Life in Nicaragua



Two weeks left!

What a way to start your day! This morning (Sunday the 22nd) I woke up surrounded by all my niñas, singing a beautiful song, followed by Happy Birthday – while three girls played it on the flute! It was a wonderful surprise and I will never forget all their faces surrounding me…literally all around me as I was struggling to open my eyes 🙂 Priceless.

Mark, Jenni and their two boys Tate and Theo, were also at the orfa this weekend. They first came back in June (through Orphan Network – the organization that sends teams and handles the sponsorships for the children) when I was still living there, and Jenni has visited one other time. They are hoping to adopt the three sisters (and they live in Beaverton so that would be great for me!) and they are continuing to get more involved in the happenings at Casa Bernabe. It was great to spend time with them, and crazy to think the next time I’ll see them will be in Oregon!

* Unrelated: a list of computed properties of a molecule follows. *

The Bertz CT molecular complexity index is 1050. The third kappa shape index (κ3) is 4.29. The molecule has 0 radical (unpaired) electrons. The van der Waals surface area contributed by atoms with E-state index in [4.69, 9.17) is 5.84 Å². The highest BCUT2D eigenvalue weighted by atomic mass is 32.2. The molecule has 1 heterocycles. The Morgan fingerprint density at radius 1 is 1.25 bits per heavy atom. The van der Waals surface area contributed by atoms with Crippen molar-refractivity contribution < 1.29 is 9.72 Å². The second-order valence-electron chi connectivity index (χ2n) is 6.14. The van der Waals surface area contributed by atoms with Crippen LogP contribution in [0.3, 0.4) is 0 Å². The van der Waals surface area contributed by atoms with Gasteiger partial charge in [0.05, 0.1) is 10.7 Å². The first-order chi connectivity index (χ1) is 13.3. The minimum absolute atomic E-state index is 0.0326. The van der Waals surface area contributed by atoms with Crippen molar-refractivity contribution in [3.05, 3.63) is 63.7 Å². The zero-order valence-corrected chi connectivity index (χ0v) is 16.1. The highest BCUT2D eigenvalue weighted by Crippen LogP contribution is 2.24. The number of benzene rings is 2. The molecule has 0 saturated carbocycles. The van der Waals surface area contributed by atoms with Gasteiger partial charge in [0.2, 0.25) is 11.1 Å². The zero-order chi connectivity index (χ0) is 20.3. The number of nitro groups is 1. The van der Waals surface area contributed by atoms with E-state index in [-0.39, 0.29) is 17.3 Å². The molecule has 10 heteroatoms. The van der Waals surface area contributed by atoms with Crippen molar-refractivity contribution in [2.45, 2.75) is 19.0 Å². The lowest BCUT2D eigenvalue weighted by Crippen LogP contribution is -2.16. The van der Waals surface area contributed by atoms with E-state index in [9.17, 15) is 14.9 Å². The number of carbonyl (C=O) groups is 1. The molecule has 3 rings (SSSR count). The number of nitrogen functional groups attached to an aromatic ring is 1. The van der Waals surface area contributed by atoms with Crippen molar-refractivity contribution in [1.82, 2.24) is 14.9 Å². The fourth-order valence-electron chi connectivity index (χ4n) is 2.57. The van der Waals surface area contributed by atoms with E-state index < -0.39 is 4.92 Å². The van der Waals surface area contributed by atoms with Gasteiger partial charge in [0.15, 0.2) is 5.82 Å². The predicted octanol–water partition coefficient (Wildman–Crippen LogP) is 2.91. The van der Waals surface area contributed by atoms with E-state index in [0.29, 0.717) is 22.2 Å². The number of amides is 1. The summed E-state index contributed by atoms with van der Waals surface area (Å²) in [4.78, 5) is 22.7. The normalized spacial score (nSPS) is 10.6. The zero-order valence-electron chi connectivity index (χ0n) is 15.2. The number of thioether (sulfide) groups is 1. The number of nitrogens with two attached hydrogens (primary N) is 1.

It is great to see people, like Mark and Jenni, who have a wonderful vision for ways they can help the children at the orphanage. While many teams come down with their hearts in the right place, the gifts and ‘fun times’ they bring do little to help and cause more damage than they realize. A while back I had a very productive meeting with Orphan Network in hopes of shedding some light on what life is really like at the orphanage, and how the teams that they send can productively spend their time in Nicaragua. We mainly focused on presents and the entitlement issues that set in with the children. The children see teams, or gringos, as present bringing friends – and they know there will always be more coming. This starts a cycle of entitlement and complete disregard for these ‘objects’ they are given. They learn to see no value in gifts, because as soon as one team leaves, another arrives with more of the same. At our meeting we talked about how we need to start focusing on teaching them how to interact in the outside world, having the teams work with them, and helping them gain a skill set, so they are not completely floored when they step out into the real world. I think we came up with some great solutions, and I hope we’ll see some changes in the teams next summer. While this may all sound random, it’s so important that we educate the people who come to help, so they can truly be effective, in the most productive way possible. It’s easy to come and bring gifts, but what happens when you leave? We need to help the people learn to be able to help themselves or we are simply aiding this horrific cycle of poverty.

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